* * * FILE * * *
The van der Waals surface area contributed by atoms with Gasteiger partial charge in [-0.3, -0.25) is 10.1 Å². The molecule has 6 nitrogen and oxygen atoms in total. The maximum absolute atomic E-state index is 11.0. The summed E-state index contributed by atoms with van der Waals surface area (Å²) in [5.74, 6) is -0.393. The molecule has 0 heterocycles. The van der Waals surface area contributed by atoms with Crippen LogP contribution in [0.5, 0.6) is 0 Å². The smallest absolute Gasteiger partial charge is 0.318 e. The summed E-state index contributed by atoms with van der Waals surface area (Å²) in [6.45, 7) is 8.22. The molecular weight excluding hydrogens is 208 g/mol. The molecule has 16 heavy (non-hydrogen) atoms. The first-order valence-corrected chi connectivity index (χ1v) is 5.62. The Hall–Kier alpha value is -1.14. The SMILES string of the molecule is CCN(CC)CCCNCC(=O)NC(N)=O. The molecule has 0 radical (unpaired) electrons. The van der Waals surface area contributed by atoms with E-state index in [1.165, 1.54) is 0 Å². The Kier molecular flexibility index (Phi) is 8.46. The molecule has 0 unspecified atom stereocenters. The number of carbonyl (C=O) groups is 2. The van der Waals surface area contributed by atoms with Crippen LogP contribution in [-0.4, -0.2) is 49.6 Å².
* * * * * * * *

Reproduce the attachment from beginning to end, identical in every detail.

The van der Waals surface area contributed by atoms with Gasteiger partial charge in [-0.3, -0.25) is 10.1 Å². The molecule has 6 nitrogen and oxygen atoms in total. The maximum absolute atomic E-state index is 11.0. The summed E-state index contributed by atoms with van der Waals surface area (Å²) in [5.74, 6) is -0.393. The molecule has 0 heterocycles. The van der Waals surface area contributed by atoms with Crippen LogP contribution in [0.5, 0.6) is 0 Å². The smallest absolute Gasteiger partial charge is 0.318 e. The summed E-state index contributed by atoms with van der Waals surface area (Å²) in [6.45, 7) is 8.22. The molecular weight excluding hydrogens is 208 g/mol. The molecule has 16 heavy (non-hydrogen) atoms. The first-order valence-corrected chi connectivity index (χ1v) is 5.62. The Hall–Kier alpha value is -1.14. The SMILES string of the molecule is CCN(CC)CCCNCC(=O)NC(N)=O. The molecule has 0 radical (unpaired) electrons. The van der Waals surface area contributed by atoms with E-state index in [1.165, 1.54) is 0 Å². The Kier molecular flexibility index (Phi) is 8.46. The molecule has 0 unspecified atom stereocenters. The number of carbonyl (C=O) groups is 2. The van der Waals surface area contributed by atoms with Crippen LogP contribution in [-0.4, -0.2) is 49.6 Å².